I know I know, you’re only reaching lost people and none of your growth is transfer growth, but the truth is most of the people sitting in your church attended another church before they attended your church. I can’t remember when exactly, but there was one night when a few families had left our church over the previous weeks, and I was throwing a pity party of epic proportions. My wife said to me, “I bet this is how Bro. Larry felt a few years ago when all those young families from his church started attending our church.” Bro. Larry had pastored his church for over 30 years and as his church aged several 2nd generation families left to attend my church. They showed up trained, talented, tithing, and ready to serve. It never crossed my mind that our gain was someone else’s loss. I assumed that God was sending us the help we needed to accomplish our mission, and he was, but I never stopped to feel empathy for Bro. Larry.

Flash forward several years later, and all of those families but one are still attending our church. The people who left aren’t bad people (more on that later), but it was one of my earliest lessons learned in pastoral leadership. Most people who come to you from someone else’s church eventually go to someone else’s church; you can’t have it both ways.

In the darkest parts of our hearts, we assume they’re better off at our church because the kid’s ministry is better, the preaching is better, or we’re more equipped to reach their friends. “If their former church did a better job, they wouldn’t have left,” we assume, which is why we come unraveled when someone leaves our church. We convinced ourselves new people showed up because our church was “better,” so when they leave, they must have found something better. It’s a sinkhole to emotional despair.

2. Losing A Member to Another Church Doesn’t Mean You’re Losing to Another Church

My oldest daughter Sadie loves soccer, but for the first few years of her soccer career she played in a league that didn’t keep score… at least officially. Everyone was still keeping score; the kids, parents, and coaches, knew who won and who lost. Over the years, I can’t tell you how many times I’ve heard someone say “ministry is not a competition.” No one argues, at least out loud, but I’ve wasted too much time keeping score. You probably have too.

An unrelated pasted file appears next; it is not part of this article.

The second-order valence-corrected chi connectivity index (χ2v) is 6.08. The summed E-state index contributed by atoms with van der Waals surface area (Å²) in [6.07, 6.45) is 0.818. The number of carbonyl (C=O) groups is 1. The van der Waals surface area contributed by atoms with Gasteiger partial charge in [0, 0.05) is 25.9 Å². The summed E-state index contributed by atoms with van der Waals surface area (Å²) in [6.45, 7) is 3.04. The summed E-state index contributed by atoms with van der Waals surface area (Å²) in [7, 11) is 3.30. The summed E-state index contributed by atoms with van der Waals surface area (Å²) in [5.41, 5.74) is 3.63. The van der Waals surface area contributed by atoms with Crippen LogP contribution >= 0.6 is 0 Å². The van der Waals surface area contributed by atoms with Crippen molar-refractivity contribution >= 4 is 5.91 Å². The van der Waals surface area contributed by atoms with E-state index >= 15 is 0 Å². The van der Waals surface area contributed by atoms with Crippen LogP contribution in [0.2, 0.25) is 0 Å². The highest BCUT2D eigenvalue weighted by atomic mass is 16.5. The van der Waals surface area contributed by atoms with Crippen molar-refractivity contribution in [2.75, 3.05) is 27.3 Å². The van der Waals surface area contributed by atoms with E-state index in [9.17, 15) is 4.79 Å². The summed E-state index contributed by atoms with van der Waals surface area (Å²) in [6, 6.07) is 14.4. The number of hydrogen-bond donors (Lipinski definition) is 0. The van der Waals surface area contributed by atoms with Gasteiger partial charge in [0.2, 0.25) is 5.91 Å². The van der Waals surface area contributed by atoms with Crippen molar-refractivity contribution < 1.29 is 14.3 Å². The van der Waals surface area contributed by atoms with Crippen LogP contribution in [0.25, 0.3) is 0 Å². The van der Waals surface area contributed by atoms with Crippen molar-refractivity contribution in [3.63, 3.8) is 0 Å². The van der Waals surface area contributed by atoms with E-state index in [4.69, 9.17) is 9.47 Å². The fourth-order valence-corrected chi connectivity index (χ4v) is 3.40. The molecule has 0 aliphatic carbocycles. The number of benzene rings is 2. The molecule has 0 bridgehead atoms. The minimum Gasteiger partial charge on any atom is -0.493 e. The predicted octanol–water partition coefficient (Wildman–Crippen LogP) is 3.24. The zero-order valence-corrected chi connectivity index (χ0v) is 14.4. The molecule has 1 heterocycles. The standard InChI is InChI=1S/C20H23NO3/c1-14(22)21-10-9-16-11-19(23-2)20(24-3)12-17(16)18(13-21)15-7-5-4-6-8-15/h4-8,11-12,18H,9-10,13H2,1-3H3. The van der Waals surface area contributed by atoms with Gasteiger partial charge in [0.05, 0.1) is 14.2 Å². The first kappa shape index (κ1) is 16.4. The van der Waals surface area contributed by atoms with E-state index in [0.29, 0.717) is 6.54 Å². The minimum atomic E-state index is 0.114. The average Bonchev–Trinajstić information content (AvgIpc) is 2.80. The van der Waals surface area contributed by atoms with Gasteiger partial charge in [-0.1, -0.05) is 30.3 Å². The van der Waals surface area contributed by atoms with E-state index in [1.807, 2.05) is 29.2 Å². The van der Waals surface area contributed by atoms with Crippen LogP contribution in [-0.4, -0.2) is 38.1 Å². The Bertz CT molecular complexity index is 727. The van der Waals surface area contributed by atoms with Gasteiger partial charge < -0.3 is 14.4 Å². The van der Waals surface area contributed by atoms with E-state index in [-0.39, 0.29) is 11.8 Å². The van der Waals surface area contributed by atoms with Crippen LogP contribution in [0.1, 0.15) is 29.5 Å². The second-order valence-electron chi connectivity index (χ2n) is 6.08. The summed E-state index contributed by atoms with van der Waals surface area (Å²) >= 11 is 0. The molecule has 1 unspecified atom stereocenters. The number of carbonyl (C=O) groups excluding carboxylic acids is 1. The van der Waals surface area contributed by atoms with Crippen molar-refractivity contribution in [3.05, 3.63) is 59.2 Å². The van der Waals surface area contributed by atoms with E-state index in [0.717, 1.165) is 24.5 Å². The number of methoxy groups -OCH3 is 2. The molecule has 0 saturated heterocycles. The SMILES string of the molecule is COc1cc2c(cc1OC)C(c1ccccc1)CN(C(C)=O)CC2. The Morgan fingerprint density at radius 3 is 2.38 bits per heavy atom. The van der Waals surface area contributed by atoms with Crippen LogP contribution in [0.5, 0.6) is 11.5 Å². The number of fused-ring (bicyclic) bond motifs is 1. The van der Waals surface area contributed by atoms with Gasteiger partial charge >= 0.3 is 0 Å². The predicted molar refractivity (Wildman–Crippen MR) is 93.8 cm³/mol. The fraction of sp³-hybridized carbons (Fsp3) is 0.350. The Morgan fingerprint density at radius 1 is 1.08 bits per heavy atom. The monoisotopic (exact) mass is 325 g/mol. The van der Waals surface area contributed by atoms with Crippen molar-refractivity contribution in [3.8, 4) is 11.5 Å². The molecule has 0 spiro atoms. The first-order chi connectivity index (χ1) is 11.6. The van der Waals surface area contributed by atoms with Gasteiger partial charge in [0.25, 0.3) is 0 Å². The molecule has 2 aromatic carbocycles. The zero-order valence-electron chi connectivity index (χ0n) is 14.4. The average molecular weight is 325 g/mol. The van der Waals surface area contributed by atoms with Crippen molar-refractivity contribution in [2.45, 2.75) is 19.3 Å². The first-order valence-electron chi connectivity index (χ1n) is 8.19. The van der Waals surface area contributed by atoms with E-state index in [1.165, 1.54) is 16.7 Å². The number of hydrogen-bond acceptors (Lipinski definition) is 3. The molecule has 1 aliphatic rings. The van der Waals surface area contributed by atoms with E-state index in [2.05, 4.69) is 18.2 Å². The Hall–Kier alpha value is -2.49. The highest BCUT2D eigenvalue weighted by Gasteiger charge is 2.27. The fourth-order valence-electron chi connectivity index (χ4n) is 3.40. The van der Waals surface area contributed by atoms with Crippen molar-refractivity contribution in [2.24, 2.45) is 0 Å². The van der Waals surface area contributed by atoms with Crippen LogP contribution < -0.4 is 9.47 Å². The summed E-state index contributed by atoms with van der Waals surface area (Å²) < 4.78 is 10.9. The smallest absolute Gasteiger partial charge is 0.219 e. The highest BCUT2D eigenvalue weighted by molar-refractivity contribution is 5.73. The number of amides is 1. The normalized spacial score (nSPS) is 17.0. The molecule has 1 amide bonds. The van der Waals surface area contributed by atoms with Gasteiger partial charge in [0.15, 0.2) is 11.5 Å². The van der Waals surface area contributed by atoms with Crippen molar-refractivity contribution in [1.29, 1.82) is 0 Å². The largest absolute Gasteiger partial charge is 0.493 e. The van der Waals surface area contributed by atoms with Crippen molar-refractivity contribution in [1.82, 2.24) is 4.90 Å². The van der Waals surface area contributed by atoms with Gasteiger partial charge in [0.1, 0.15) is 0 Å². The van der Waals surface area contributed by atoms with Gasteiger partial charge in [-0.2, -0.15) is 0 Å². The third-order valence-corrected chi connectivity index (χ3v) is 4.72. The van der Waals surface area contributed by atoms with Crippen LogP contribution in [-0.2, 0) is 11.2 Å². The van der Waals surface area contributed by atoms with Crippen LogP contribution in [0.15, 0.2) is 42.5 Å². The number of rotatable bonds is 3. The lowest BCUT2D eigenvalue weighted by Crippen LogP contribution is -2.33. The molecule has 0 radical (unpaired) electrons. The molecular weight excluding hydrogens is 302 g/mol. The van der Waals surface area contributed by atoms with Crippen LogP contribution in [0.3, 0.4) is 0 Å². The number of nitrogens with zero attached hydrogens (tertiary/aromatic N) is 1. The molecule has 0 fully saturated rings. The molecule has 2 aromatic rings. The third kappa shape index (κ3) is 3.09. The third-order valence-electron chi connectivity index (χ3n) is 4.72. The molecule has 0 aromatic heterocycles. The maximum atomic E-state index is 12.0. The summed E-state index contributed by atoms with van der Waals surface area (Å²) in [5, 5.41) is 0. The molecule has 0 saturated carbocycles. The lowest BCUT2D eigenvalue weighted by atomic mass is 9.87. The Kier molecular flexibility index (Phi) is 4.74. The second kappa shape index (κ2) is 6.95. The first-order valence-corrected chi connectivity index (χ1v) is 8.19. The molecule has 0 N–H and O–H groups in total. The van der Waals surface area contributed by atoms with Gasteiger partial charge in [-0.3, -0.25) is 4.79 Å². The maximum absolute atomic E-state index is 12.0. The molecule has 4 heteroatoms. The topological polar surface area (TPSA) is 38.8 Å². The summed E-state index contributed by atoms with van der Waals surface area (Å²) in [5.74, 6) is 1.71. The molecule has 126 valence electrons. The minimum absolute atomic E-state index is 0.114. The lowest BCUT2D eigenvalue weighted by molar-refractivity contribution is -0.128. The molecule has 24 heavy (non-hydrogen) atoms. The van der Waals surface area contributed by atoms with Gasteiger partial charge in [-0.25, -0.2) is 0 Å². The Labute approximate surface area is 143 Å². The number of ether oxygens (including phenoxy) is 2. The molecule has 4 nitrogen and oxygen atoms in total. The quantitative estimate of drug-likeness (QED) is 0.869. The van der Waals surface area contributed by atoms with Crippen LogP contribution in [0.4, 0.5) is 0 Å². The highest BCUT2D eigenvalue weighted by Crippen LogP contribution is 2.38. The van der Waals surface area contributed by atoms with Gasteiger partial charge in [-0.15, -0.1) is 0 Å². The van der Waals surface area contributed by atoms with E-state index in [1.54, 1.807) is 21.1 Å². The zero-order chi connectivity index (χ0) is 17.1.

Every week church leaders tabulate to see their ranking; and no matter how many times someone tries to tell you, you can’t let go of the belief that a church with more people is more successful. The more you compare yourself to other pastors and churches, the more you cripple your confidence in the calling God has placed on your life. The fear of losing haunts you. When two families leave your church to attend another church it feels like they’re winning 8-0, but they’re not; you’re keeping the wrong score.

I love the way John the Baptist responded when his disgruntled followers wanted him to confront Jesus because some disciples had left to follow Jesus, and now he was baptizing people which was what John the Baptist was known for. John the Baptist kept the right score…

John 3:26-30
“So John’s disciples came to him and said, “Rabbi, the man you met on the other side of the Jordan River, the one you identified as the Messiah, is also baptizing people. And everybody is going to him instead of coming to us. John replied… I am filled with joy at his success.”

I’m not suggesting you be thrilled when someone leaves for another church but I am suggesting you remind yourself every day that a bigger church isn’t winning and a smaller church isn’t losing.

[clickToTweet tweet=”PASTOR: Losing a member to another church doesn’t mean you’re losing to another church @jasonisaacs” quote=”PASTOR: Losing a member to another church doesn’t mean you’re losing to another church”]

3. They’re Not Leaving You, They’re Leaving Your Church.

I know it feels like someone leaving is an indictment against you, after all, you’re the pastor, you give your life to help them know Jesus, but when someone decides to leave your church to attend another church they’re not leaving you, they’re leaving the church.

When the worship pastor I mentioned earlier took the new job across town, I made it WAY too personal, I allowed it to affect other relationships within the church. I became paranoid, self-conscience and developed a mega-church complex. (I wrote more about my megachurch complex in this post.) Like a boxer who gets TKO’d for the first time or a batter who gets hit by a pitch, I lost my confidence, because I incorrectly assumed what most pastors assume— when someone leaves the church they are leaving me, but they’re not. They’re usually leaving for reasons way less important than the pastor or the preaching.